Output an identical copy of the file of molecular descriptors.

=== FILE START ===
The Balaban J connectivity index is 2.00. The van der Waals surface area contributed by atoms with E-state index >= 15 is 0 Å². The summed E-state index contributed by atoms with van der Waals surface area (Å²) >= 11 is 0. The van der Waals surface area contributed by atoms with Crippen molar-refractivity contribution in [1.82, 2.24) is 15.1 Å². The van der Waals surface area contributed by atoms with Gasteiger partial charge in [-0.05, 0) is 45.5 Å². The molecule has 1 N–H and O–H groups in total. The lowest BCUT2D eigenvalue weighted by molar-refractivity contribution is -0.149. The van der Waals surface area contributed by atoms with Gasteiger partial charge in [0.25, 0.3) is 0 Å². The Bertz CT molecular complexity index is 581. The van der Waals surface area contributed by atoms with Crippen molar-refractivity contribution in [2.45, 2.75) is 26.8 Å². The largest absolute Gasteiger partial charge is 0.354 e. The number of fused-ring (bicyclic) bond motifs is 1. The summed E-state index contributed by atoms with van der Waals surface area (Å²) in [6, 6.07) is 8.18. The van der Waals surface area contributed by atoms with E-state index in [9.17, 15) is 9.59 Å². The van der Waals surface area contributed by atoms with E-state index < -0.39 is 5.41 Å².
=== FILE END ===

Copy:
The Balaban J connectivity index is 2.00. The van der Waals surface area contributed by atoms with E-state index >= 15 is 0 Å². The summed E-state index contributed by atoms with van der Waals surface area (Å²) >= 11 is 0. The van der Waals surface area contributed by atoms with Crippen molar-refractivity contribution in [1.82, 2.24) is 15.1 Å². The van der Waals surface area contributed by atoms with Gasteiger partial charge in [-0.05, 0) is 45.5 Å². The molecule has 1 N–H and O–H groups in total. The lowest BCUT2D eigenvalue weighted by molar-refractivity contribution is -0.149. The van der Waals surface area contributed by atoms with Gasteiger partial charge in [0.25, 0.3) is 0 Å². The Bertz CT molecular complexity index is 581. The van der Waals surface area contributed by atoms with Crippen molar-refractivity contribution in [2.45, 2.75) is 26.8 Å². The largest absolute Gasteiger partial charge is 0.354 e. The number of fused-ring (bicyclic) bond motifs is 1. The summed E-state index contributed by atoms with van der Waals surface area (Å²) in [6, 6.07) is 8.18. The van der Waals surface area contributed by atoms with E-state index in [9.17, 15) is 9.59 Å². The van der Waals surface area contributed by atoms with E-state index < -0.39 is 5.41 Å².